What is Freehold and Leasehold Ownership in Cambodia?
July 5, 2023, 4:50 a.m.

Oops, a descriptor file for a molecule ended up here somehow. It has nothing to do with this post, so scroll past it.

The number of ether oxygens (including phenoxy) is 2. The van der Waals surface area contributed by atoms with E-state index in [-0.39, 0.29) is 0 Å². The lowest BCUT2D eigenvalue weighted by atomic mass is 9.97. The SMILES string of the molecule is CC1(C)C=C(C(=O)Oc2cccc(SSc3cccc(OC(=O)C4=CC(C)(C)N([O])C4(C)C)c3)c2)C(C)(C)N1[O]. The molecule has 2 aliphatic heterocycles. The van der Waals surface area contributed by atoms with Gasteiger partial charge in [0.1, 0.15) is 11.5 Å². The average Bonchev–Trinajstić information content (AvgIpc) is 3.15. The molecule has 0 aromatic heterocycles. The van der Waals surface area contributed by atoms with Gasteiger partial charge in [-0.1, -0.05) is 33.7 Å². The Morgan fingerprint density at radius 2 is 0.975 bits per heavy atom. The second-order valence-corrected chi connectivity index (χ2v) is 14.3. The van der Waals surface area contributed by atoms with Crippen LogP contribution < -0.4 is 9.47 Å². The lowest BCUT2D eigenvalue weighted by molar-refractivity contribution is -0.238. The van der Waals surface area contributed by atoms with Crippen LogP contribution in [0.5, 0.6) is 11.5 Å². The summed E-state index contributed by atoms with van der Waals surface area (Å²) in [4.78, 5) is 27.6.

When considering the purchase of a property, it is essential to understand the different types of ownership structures available. The two primary forms of flat ownership are freehold and leasehold. This article aims to define and shed light on the distinctions between these two ownership models in Cambodia, allowing prospective buyers to make informed decisions.Freehold Ownership Freehold ownership refers to absolute ownership of a property, including the land on which it is situated. Acquiring a property that one can own indefinitely, with the freedom to possess it for as long as desired, is a goal for many individuals. In Cambodia, this aspiration can be achieved through the acquisition of a property with a "Hard Title." Considered the most superior form of ownership, a Hard Title proves the ultimate status of ownership of the property. Recognised on a national level, Hard Titles are issued by the Ministry of Land Management, Urban Planning, and Construction, ensuring their legal validity. Each Hard Title certification is stored in the national land database, providing an additional layer of security, as it cannot be revoked or taken away by anyone. Furthermore, foreign individuals have the opportunity to own properties with Hard Titles, with their equivalent through strata title when purchasing a condominium allowing them to invest in Cambodian real estate with confidence and long-term stability.Leasehold Ownership Leasehold ownership, on the other hand, involves the purchase of the right to occupy a property for a fixed period, as stipulated in a lease agreement with the landowner or the developer. In this scenario, the land on which the real estate stands is owned by another party, such as a developer or landowner. The leasehold period can vary widely, ranging from a few decades to several centuries, depending on the terms of the lease. In Cambodia, leasehold ownership is a common arrangement, with a typical lease term of 50 years and the option for a one-time renewal of 99 years. The Cambodian government grants leasehold rights to specific companies or entities for the purpose of investment or development. During the lease period, the leaseholder has exclusive possession and usage rights over the land and any premises built on it. However, it is important to note that at the end of the lease term, the government retains the right to reclaim the land and any structures on it.Leasehold ownership in Cambodia also allows for foreign ownership, enabling individuals from outside the country to participate in the real estate market. It opens doors for foreign investors to engage in various sectors, including residential, commercial, or industrial properties, within the specified leasehold period.It is advisable for those considering leasehold ownership in Cambodia to consult legal professionals and thoroughly understand the terms and conditions of the lease agreement, including any potential obligations, restrictions, and renewal options. By doing so, investors can make informed decisions and navigate the leasehold process with confidence. To provide a comprehensive comparison between freehold and leasehold ownership in the context of condominiums in Cambodia, the following chart outlines the key distinctions and features of each ownership type:Ownership Type Freehold OwnershipLeasehold OwnershipDefinitionAbsolute ownership of the property and landPurchase of the right to occupy for a fixed periodLand OwnershipIncludes ownership of the landLand ownership retained by another partyDurationIndefiniteFixed period, typically 50 years with a renewal option Renewal/ExtensionN/ARenewal or extension is possible depending on lease terms and a one-time renewal of 99 years.Ownership RightsFull rights to use, modify, and sell the property and share in decision-making forExclusive possession rights during the lease period. Compliance with lease terms, including payment of rent and adherence to lease conditionsForeign OwnershipPermitted for individual strata title basisForeign ownership allowed within the leasehold period for investments and developmentProsPermanent ownership, control, and flexibilityOpportunity for investment without full ownership. ConsHigher initial investment and potential risksLimited control over the property and land. The eventual return of property at lease expiration. ConclusionIn the context of Cambodia, both freehold and leasehold ownership options are available for foreigners. The Cambodian Law allows foreigners to own condominiums on an individual strata title basis, granting them freehold ownership rights. This means that foreign buyers can acquire absolute ownership of the unit, as well as a proportional share of the common areas and facilities. Freehold ownership provides foreign investors with a sense of security and controls over their property investment.On the other hand, leasehold ownership is also prevalent in Cambodia, especially in cases where the land is owned by Cambodian individuals or entities. In leasehold arrangements, foreign buyers can enter into long-term lease agreements, typically for durations of 50 years or more, with the landowner or developer. During the lease period, the foreign buyer has exclusive possession and usage rights of the real estate. Leasehold ownership can be an attractive option for those seeking to invest in Cambodian real estate but may prefer not to pursue the freehold ownership route.It is essential for potential buyers in Cambodia to carefully review and understand the terms and conditions of both freehold and leasehold ownership options. Seeking professional advice and conducting is highly recommended to ensure compliance with Cambodian laws and regulations governing property ownership. If you are interested to learn more in detail about the ownership structure in Cambodia, our real estate agents are ready to assist you. Contact us today. Click Here